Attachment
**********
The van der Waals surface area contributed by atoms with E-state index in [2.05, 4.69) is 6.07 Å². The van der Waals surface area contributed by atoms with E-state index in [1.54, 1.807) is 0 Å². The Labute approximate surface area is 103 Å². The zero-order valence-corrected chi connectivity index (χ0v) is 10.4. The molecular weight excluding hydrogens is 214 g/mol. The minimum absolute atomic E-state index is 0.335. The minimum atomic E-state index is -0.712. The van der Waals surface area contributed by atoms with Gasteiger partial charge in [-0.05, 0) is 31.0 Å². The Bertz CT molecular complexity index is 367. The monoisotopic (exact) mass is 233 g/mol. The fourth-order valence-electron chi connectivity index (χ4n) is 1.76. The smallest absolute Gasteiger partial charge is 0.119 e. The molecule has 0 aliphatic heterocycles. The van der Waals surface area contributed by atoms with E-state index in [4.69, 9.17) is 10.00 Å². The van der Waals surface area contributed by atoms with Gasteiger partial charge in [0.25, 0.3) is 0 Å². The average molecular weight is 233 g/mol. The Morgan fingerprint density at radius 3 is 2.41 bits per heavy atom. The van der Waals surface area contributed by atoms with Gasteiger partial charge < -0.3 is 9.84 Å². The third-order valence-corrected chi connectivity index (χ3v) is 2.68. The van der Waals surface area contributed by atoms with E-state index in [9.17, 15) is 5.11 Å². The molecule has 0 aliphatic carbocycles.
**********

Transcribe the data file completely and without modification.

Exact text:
The van der Waals surface area contributed by atoms with E-state index in [2.05, 4.69) is 6.07 Å². The van der Waals surface area contributed by atoms with E-state index in [1.54, 1.807) is 0 Å². The Labute approximate surface area is 103 Å². The zero-order valence-corrected chi connectivity index (χ0v) is 10.4. The molecular weight excluding hydrogens is 214 g/mol. The minimum absolute atomic E-state index is 0.335. The minimum atomic E-state index is -0.712. The van der Waals surface area contributed by atoms with Gasteiger partial charge in [-0.05, 0) is 31.0 Å². The Bertz CT molecular complexity index is 367. The monoisotopic (exact) mass is 233 g/mol. The fourth-order valence-electron chi connectivity index (χ4n) is 1.76. The smallest absolute Gasteiger partial charge is 0.119 e. The molecule has 0 aliphatic heterocycles. The van der Waals surface area contributed by atoms with E-state index in [4.69, 9.17) is 10.00 Å². The van der Waals surface area contributed by atoms with Gasteiger partial charge in [0.25, 0.3) is 0 Å². The average molecular weight is 233 g/mol. The Morgan fingerprint density at radius 3 is 2.41 bits per heavy atom. The van der Waals surface area contributed by atoms with Gasteiger partial charge < -0.3 is 9.84 Å². The third-order valence-corrected chi connectivity index (χ3v) is 2.68. The van der Waals surface area contributed by atoms with E-state index in [9.17, 15) is 5.11 Å². The molecule has 0 aliphatic carbocycles.